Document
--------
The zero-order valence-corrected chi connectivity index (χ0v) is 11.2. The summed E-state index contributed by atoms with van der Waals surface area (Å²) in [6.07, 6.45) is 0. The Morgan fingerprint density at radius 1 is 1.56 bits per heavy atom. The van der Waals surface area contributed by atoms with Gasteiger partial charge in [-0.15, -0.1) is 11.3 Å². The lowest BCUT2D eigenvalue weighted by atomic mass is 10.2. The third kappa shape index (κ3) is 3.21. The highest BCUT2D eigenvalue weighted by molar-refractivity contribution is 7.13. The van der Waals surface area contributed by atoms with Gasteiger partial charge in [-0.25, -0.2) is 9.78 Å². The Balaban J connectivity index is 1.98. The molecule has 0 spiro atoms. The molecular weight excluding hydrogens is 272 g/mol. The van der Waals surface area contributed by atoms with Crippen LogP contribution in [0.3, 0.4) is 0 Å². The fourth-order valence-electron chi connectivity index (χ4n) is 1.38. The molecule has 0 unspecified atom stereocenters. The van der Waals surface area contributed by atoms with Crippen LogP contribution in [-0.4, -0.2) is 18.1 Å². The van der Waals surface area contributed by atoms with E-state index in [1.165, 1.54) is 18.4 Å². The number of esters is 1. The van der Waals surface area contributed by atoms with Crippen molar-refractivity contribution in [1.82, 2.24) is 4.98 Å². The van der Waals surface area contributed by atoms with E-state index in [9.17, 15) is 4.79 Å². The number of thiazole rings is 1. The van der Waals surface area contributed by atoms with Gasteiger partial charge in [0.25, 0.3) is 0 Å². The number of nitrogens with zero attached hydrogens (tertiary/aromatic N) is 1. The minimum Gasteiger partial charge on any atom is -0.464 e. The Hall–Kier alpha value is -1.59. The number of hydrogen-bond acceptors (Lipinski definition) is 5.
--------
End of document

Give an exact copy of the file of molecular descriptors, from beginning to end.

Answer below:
The zero-order valence-corrected chi connectivity index (χ0v) is 11.2. The summed E-state index contributed by atoms with van der Waals surface area (Å²) in [6.07, 6.45) is 0. The Morgan fingerprint density at radius 1 is 1.56 bits per heavy atom. The van der Waals surface area contributed by atoms with Gasteiger partial charge in [-0.15, -0.1) is 11.3 Å². The lowest BCUT2D eigenvalue weighted by atomic mass is 10.2. The third kappa shape index (κ3) is 3.21. The highest BCUT2D eigenvalue weighted by molar-refractivity contribution is 7.13. The van der Waals surface area contributed by atoms with Gasteiger partial charge in [-0.25, -0.2) is 9.78 Å². The Balaban J connectivity index is 1.98. The molecule has 0 spiro atoms. The molecular weight excluding hydrogens is 272 g/mol. The van der Waals surface area contributed by atoms with Crippen LogP contribution in [0.3, 0.4) is 0 Å². The fourth-order valence-electron chi connectivity index (χ4n) is 1.38. The molecule has 0 unspecified atom stereocenters. The van der Waals surface area contributed by atoms with Crippen LogP contribution in [-0.4, -0.2) is 18.1 Å². The van der Waals surface area contributed by atoms with E-state index in [1.165, 1.54) is 18.4 Å². The number of esters is 1. The van der Waals surface area contributed by atoms with Crippen molar-refractivity contribution in [1.82, 2.24) is 4.98 Å². The van der Waals surface area contributed by atoms with E-state index in [9.17, 15) is 4.79 Å². The number of thiazole rings is 1. The van der Waals surface area contributed by atoms with Gasteiger partial charge in [0.25, 0.3) is 0 Å². The number of nitrogens with zero attached hydrogens (tertiary/aromatic N) is 1. The minimum Gasteiger partial charge on any atom is -0.464 e. The Hall–Kier alpha value is -1.59. The number of hydrogen-bond acceptors (Lipinski definition) is 5.